Category: Research News

One of the three pillars of Max Cure’s mission is funding research.  Since our beginning, when Max was diagnosed in 2007 and fighting for his life, the understanding solidified that there was a need to fund childhood cancer research to create impact and better outcomes for many children diagnosed with cancer.  Max, being treated at Memorial Sloan Kettering Cancer Center, was at a research facility that has been and continues to be on the cutting edge of the research endeavor.  And thus, even before the Max Cure Foundation gained its nonprofit status, the Max Plotkin Fund at MSKCC was created to support the innovative research conducted in the immune cell laboratory.  To date, over $1.3 million dollars has been raised and donated to research efforts by the Max Cure Foundation mainly to MSKCC but also to several other researchers.

It is critical for us to ensure that all of the components of our mission (research, financial support to low income and military families, and advocacy) are appropriately and effectively proceeding.  With the coming research award announcements, Max Cure is about to push forward with an aggressive research agenda that is aimed at creating significant change and not just funding without purpose.  Executive Director Jonathan Agin’s research vision is to fund aggressive and impactful research that is unique in nature while eliminating duplication of projects that are already funded without the need for more, or that will be funded by other organizations and do not need funding.  In the coming days, we will announce two such research projects that we are proud to stand beside and support.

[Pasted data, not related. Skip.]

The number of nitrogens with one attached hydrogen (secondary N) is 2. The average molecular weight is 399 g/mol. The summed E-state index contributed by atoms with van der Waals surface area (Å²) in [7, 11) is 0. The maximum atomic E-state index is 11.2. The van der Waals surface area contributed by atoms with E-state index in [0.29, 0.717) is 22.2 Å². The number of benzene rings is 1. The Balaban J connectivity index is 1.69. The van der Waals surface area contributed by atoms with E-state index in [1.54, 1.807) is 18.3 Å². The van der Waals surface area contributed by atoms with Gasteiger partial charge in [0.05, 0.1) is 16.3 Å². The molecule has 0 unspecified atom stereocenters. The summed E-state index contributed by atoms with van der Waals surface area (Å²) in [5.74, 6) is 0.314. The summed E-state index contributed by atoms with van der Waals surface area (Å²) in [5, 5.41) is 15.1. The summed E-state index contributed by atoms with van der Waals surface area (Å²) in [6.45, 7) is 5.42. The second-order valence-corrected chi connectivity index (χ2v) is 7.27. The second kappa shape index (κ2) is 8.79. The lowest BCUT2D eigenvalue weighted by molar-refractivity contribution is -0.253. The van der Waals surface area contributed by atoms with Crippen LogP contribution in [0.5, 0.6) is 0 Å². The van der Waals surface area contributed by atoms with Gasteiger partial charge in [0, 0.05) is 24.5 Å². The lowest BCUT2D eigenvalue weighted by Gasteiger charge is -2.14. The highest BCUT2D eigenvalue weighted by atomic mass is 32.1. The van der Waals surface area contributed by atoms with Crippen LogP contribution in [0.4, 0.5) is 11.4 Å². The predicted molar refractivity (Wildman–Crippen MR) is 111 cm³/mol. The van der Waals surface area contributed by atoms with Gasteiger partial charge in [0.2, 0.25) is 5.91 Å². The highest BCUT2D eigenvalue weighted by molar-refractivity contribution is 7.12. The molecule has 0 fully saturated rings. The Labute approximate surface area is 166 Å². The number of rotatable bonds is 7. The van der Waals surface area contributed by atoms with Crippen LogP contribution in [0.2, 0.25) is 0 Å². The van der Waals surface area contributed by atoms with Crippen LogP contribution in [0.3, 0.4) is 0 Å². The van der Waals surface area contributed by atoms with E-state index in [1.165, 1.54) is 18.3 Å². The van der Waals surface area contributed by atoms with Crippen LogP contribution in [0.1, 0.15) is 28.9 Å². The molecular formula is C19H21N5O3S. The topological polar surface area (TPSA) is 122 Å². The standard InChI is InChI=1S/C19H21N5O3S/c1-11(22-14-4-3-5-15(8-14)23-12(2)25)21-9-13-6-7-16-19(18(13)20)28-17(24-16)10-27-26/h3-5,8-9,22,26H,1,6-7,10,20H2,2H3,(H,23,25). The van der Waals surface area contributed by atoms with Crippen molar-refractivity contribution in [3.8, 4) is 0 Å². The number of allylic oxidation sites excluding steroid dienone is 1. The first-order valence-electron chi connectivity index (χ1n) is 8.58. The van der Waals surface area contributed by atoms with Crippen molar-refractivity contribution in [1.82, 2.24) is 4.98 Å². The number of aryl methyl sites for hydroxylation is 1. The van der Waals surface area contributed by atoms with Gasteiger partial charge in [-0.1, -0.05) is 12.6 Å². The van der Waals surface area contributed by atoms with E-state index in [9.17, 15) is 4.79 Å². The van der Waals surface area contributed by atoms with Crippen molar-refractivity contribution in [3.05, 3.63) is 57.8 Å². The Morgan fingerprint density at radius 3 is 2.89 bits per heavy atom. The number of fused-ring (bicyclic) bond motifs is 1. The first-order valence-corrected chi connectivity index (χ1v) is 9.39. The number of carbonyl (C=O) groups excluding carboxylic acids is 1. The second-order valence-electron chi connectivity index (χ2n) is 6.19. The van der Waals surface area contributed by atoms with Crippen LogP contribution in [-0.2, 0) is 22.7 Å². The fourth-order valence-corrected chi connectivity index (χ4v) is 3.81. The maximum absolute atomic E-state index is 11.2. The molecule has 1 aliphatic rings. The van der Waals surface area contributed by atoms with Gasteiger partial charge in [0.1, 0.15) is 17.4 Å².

Today we announce the first such research project.

Because of Daniel – Osteosarcoma Clinical Trial 

Jonathan first met Theresa Beech approximately one year ago in May of 2016.  At the time, her son Daniel was fighting relapsed and metastatic osteosarcoma.  Theresa, a satellite systems engineer (aka “rocket scientist”) was analyzing Daniel’s genetic data from his cancer in an effort to identify potential drugs to utilize as she desperately tried to save his life.  She successfully found targets within the sequencing data, worked with his doctors to obtain the drugs she identified and ultimately extended Daniel’s life for six months.  Along the way, parents of children with osteosarcoma began sending Theresa their child’s sequencing data and Theresa started compiling and analyzing the trends.  The results were startling and when she mapped it all out, what she was left with was something that looked stunningly similar to how she creates satellite systems.

Daniel unfortunately died and Theresa’s mission solidified further.  She began working with a number of select researchers to create an aggressive clinical trial for children with relapsed and metastatic osteosarcoma.  A first of its kind drug trial aimed at grouping kids into different and specific baskets for a specific drug or drug combination based upon the genetic profile and targets expressed in the tumors.